Investigational Antibody Effectively Fights C. Diff Infection

Treatment with the monoclonal antibody bezlotoxumab effectively reduces Clostridium difficile (C. difficile) infection recurrence through week 12 when combined with standard of care antibiotics.

Treatment with the monoclonal antibody bezlotoxumab effectively reduces Clostridium difficile (C. difficile) infection recurrence through week 12 when combined with standard of care antibiotics.

To evaluate bezlotoxumab, either alone or in combination with actoxumab compared to placebo, researchers conducted two Phase 3 double-blind studies.

The MODIFY I study involved 1,452 patients randomized to receive a one-time infusion of bezlotoxumab (10mg/kg) (n=403), actoxumab (10mg/kg) (n=242), or the combination of the two.

The MODIFY II study enrolled 1,203 patients who were randomized to be receive a one-time infusion of bzxlotoxumab (10mg/kg) (n=407), a combination of bezlotoxumab and actoxumab, or placebo.

Results from both of the studies revealed that the rate of C. difficile infection recurrence was significantly lower in the bezlotoxumab group compared to placebo.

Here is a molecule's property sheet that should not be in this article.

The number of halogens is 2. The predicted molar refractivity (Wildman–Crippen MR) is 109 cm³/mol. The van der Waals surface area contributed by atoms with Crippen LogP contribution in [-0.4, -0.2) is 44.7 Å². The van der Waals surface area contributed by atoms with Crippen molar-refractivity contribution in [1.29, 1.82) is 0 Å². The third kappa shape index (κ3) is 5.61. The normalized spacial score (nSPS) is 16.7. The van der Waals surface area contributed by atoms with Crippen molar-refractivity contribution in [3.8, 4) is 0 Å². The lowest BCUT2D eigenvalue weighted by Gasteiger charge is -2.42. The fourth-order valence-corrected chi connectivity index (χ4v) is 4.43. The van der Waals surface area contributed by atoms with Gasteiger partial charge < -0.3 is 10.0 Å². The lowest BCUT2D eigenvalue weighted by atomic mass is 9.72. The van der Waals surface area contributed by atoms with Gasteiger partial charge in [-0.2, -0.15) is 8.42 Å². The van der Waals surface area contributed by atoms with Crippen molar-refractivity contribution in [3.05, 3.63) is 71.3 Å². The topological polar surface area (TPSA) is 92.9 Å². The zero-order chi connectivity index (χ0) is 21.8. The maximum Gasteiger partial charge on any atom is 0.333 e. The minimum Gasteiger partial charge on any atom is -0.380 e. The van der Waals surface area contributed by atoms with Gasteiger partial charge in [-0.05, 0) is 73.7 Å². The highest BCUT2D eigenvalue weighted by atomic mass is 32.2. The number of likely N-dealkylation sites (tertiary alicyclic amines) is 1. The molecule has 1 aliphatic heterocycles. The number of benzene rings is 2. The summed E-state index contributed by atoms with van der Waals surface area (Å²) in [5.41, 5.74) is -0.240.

It was interesting to note that treatment with a bezlotoxumab and actoxumab combination did not show enhanced efficacy compared with solo bezlotoxumab treatment.

According to Merck, having achieved its primary efficacy endpoint, bezlotoxumab, is now ready for its next stage of development and will soon be submitted to the US Food and Drug Administration (FDA).

Mark Wilcox, MD, Leeds Teaching Hospitals and University of Leeds, UK, presented at the Interscience Conferences of Antimicrobial Agents and Chemotherapy (ICAAC) and International Congress of Chemotherapy and Infection in San Diego, CA, “Results of these studies showed that a single, one-time infusion of the antitoxin bezlotoxumab given with standard of care C. difficile antibiotic treatment significantly reduced the recurrence of C. difficile infection compared to standard of care alone, and demonstrated this benefit over a 12-week period. These results were also demonstrated in patient subgroups known to be at high risk for C. difficile recurrence.”